Over the past ten years, the world has had a love/hate relationship with CrossFit. While some people swear by it and can only go a few minutes without talking about the sport, others ridicule the cult-like fitness trend and insist that it causes far too many injuries. By definition, CrossFit is a high-intensity fitness program incorporating elements from several sports and types of exercise. As both a CrossFit coach and physical therapist, I’m here to tell you what goes on behind the scenes.

One thing I really like about CrossFit is that it encompasses many facets of wellness, strength, cardiovascular conditioning, and building great relationships within a tight-knit community, with a lower risk of injury than what you might expect.

  1. Strength. Many times, strength is a staple in the workouts. Being able to squat, overhead press, and clean and jerk are very functional movements in everyday life. You need strength to be able to rise from a chair, lift objects into the cabinet at home, or even to make a trip from the car to the house with multiple bags of groceries. In 2012, Brazilian researchers found a link between a person’s inability to rise from a seated position on the floor and the risk of being 6.5x more likely to die in the next six years. So, if you don’t think strength is an important aspect of fitness, let that research study sink in.
  2. Cardiovascular Health. One important component of CrossFit is cardiovascular (metabolic) conditioning, or in CrossFit terminology, “metcons.” It has been well documented that people who are physically active have a decreased association with cardiovascular mortality and cardiovascular disease, in addition to having lower blood pressure, better insulin sensitivity, and an improved lipoprotein profile. In CrossFit, metcons test your heart’s ability to pump blood to various muscles throughout your body to accomplish the workout.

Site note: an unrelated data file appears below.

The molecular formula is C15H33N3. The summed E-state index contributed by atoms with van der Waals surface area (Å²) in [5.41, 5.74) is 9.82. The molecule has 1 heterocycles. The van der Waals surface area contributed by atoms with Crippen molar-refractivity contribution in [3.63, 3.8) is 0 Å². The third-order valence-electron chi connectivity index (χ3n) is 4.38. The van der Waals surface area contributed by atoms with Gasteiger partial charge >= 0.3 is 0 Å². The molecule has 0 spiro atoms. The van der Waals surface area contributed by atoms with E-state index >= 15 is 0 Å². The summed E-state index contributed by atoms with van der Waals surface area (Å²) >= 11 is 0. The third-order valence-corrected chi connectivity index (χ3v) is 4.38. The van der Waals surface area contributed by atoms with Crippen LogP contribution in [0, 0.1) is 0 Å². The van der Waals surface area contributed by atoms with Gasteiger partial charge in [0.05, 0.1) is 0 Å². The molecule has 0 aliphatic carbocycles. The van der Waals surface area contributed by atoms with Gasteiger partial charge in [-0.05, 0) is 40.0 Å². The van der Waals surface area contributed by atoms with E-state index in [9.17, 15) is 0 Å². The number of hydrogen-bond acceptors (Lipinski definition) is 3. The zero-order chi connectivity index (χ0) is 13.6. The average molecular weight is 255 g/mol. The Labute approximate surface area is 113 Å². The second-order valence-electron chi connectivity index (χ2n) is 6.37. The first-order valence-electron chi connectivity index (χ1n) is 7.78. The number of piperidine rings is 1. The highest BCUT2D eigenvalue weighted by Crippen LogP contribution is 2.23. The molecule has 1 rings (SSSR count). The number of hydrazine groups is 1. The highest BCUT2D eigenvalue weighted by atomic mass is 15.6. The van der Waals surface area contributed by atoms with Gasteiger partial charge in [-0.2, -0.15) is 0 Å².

3. Injury Rates. When asked why they haven’t tried CrossFit, people often say, “I like my health and I wouldn’t want to injure myself.” However, according to a 2018 study, CrossFit has an injury rate of 3.1 injuries per 1000 hours trained, which is comparable to gymnastics (3.1 injuries/1000 hours). Furthermore, common sports such as American high school football (140 injuries per 1000 hours trained), ice hockey (78.4 per 1000 hours trained), men’s and women’s soccer (4.22 and 5.21 hours per 1000 hours trained) and Zumba (3.9 to 5.7 injuries per 100 hours trained) report higher injury rates than CrossFit.

     

  4. Healthy Relationships. A 2010 research study showed that developing close friendships was a high predictor of a long life expectancy. The theory is that this is because you can count on someone in times of stress as well as other benefits. Many people refer to CrossFit as having a cult following, but I’d say it’s more like a family. Sometimes I intend to work out at the gym for an hour, and before you know it, I look at my watch and realize that it’s been three hours. Why? Because the bonds you develop with the people you work out with are incomparable and they extend far beyond the walls of the gym.

The next time you walk by a CrossFit gym, stop in and say hello! At first glance, Olympic lifting and gymnastics may seem intimidating, but take it from me—I’ve been a CrossFit coach for more than three years and we rarely have people new to CrossFit progress right to advanced lifts without having the required skill pre-requisites. I recommend finding a gym with experienced coaches that will guide you to more advanced exercises once you have the required strength, mobility, and skills. If you stick with it, I can almost guarantee you’ll find a healthier, happier lifestyle.

 

References:

  • Brito, L. B., Ricardo, D. R., Denise Sardinha Mendes Soares De Araújo, Ramos, P. S., Myers, J., & Araújo, C. G. (2012). Ability to sit and rise from the floor as a predictor of all-cause mortality. European Journal of Preventive Cardiology, 21(7), 892-898. doi:10.1177/2047487312471759
  • Domene, P. A., Delextrat, A. A., & Easton, C. (2016). Injury Surveillance of Female Adult Zumba® Dancers. Medicine & Science in Sports & Exercise, 48, 866. doi:10.1249/01.mss.0000487595.97663.d7
  • Holt-Lunstad, J., Smith, T., & Layton, J. (2010). Social Relationships and Mortality Risk: A Meta-analytic Review. SciVee. doi:10.4016/19865.01
  • Klimek, C., Ashbeck, C., Brook, A. J., & Durall, C. (2018). Are Injuries More Common With CrossFit Training Than Other Forms of Exercise? Journal of Sport Rehabilitation, 27(3), 295-299. doi:10.1123/jsr.2016-0040
  • Nystoriak, M. A., & Bhatnagar, A. (2018). Cardiovascular Effects and Benefits of Exercise. Frontiers in Cardiovascular Medicine, 5. doi:10.3389/fcvm.2018.00135
Kevin Lapham, PT, DPT, CSCS

Kevin Lapham, PT, DPT, CSCS

Physical Therapist, EXCEL Rutherford